You woke up this morning, and it wasn’t a dream: Robin Williams still passed away yesterday, dead at 63 of an apparent suicide. It’s a cruel irony that one who brought laughter to the lives of so many would suffer from depression, and if there can be any silver lining in a heartbreaking event like this, we hope it increases awareness about depression and the need for accessible, non-stigmatized treatment. (If you find yourself struggling, the National Suicide Prevention Lifeline is available 24/7.)
We, your friendly neighborhood The Mary Sue writers, have each chosen a video to remember Williams by. It’s impossible to narrow his career down to a few short clips, and we’re not trying to do that—we’re just sitting here, being sad, remembering someone with whom we all grew up in one way or another. Feel free to leave a link to one of your own favorite Williams moments in the comments. I think we all could use a virtual group hug.
I’ve heard that liking Hook is largely a generational thing: if you were an adult when it came out you were probably kind of weirded out by it, but if you were a kid, you’ll love it the rest of your life. Obviously I only have my own kid’s perspective on the thing, so: imaginary food fights, prophetic poems, daddy issues, and ambiguously gay pirate duos, yes please, sign me up. There are a number of scenes in Hook that are particularly lovely—any late scenes with Peter and his kids, an earlier bit in which the smallest Lost Boy recognizes Peter Pan in Peter Banning’s middle-aged face—but everybody’s heartstrings are already tugged enough in this situation: let’s settle for Peter and Rufio (that’s a young Dante Basco, voice of Zuko in Avatar, for the folks who never found out) slinging the worst improvised insults a PG-rated film can provide. —Susana
Jumanji’s 6.8 IMDB rating should be considered a criminal offense. It’s a wonderful family film, not to mention how great Williams is in it. He’s generally a wacky, animated comedic genius, but check out this scene in which he has to act using only his face, which he can still barely move. He still gets great physical comedy across and plenty of character and emotion in his lines. I’m also particularly fond of the scene where he wins the game and delivers a line about facing your fears. It’s important to remember in life that being brave is about overcoming your fears, not being fearless, and Williams in this movie never let me forget it. —Dan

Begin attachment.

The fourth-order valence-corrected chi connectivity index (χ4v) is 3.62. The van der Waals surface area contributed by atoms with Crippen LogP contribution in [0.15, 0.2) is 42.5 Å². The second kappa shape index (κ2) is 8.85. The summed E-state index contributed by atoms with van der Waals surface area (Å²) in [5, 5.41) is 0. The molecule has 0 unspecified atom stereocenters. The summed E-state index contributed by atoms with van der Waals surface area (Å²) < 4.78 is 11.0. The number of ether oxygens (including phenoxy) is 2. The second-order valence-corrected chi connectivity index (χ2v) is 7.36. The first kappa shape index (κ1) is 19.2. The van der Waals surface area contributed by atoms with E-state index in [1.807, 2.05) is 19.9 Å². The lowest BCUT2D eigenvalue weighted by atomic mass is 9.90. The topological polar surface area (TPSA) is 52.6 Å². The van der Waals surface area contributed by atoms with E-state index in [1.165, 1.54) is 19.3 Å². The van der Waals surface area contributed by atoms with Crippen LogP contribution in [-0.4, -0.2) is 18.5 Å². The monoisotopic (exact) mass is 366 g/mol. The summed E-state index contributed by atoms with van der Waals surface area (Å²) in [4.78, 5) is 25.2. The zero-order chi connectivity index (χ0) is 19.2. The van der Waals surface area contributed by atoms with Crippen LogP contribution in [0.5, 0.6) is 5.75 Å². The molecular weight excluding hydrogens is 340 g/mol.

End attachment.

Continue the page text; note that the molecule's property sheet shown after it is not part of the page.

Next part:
This is the first video I thought of when I had heard that Robin Williams died. It’s hard to lose people, whether you really knew them or not. If someone we know is depressed and going through a rough time, we want to do everything we can for them. On the other end, being depressed can make a person feel guilty.
Depression is a deep and complex problem for both sufferers and the people who care about them. However depression affects you or someone you care about, it’s important to remember: It’s not your fault. —Glen
My Mom showed me Dead Poets Society when I was young and impressionable, and I know Williams’ performance alone did a lot to cement my love for acting and writing and other impractical but deeply, deeply important things. After hearing how he died my first thought was this end scene from the movie, not just because (like another famous performance of his) it deals with suicide and forgiveness, but also because I think the outpouring of grief for him and his family demonstrates a similar show of allegiance. He “captained” so many of the movies that made us laugh and gave us hope, and now “the fearful trip is done,” all we have is our appreciation. —Carolyn
Approximately 100% of the references in this Mrs. Doubtfire scene went right over my head when I was a kid, but I still thought it was one of the funniest things I’d ever seen in my short life. Robin Williams commits. Also worthy of a second (third, fourth, hundredth) watch if you need a smile on this sad day: His legendary (legendary, I say) impression of a hot dog. —Rebecca
When I got my very first MP3 player as a young teenager, the first thing I did was scrounge through my parents’ CD collection to put whatever I could find onto it. That’s how I first heard Robin William’s Live At The Met, and it’s a good thing it was a digital version I was listening to, because I would have worn the thing out with the amount of times I played the album. Even when you aren’t actually watching him (although you can, above), you can still feel the energy Williams brought to this comedy special, and while many of the references are dated now, his delivery and passion keep most of the the jokes relevant and funny. —Victoria
Including Sleeping Beauty and Lilo & Stitch, Aladdin is one of my all-time favorite Disney animated films. As many have been saying since he passed, Aladdin was one of the only film roles that could keep up with the energetic performance of Williams because, well, it was animation. But his personality and charm shined through regardless and made for an incredibly memorable role. One of many for this talented actor. —Jill
And if you need more Robin Williams right about now:
Robin Williams And His Daughter Zelda In A Commercial For Zelda
Robin Williams on The Legend of Zelda
Little Girl Saves Mom From Choking Because of Mrs. Doubtfire
Cinefix Made a “Homemade” Version of Rufio’s Big Fight Scene From Hook With ACTUAL Rufio!
The 10 Best Christopher Walken Impressions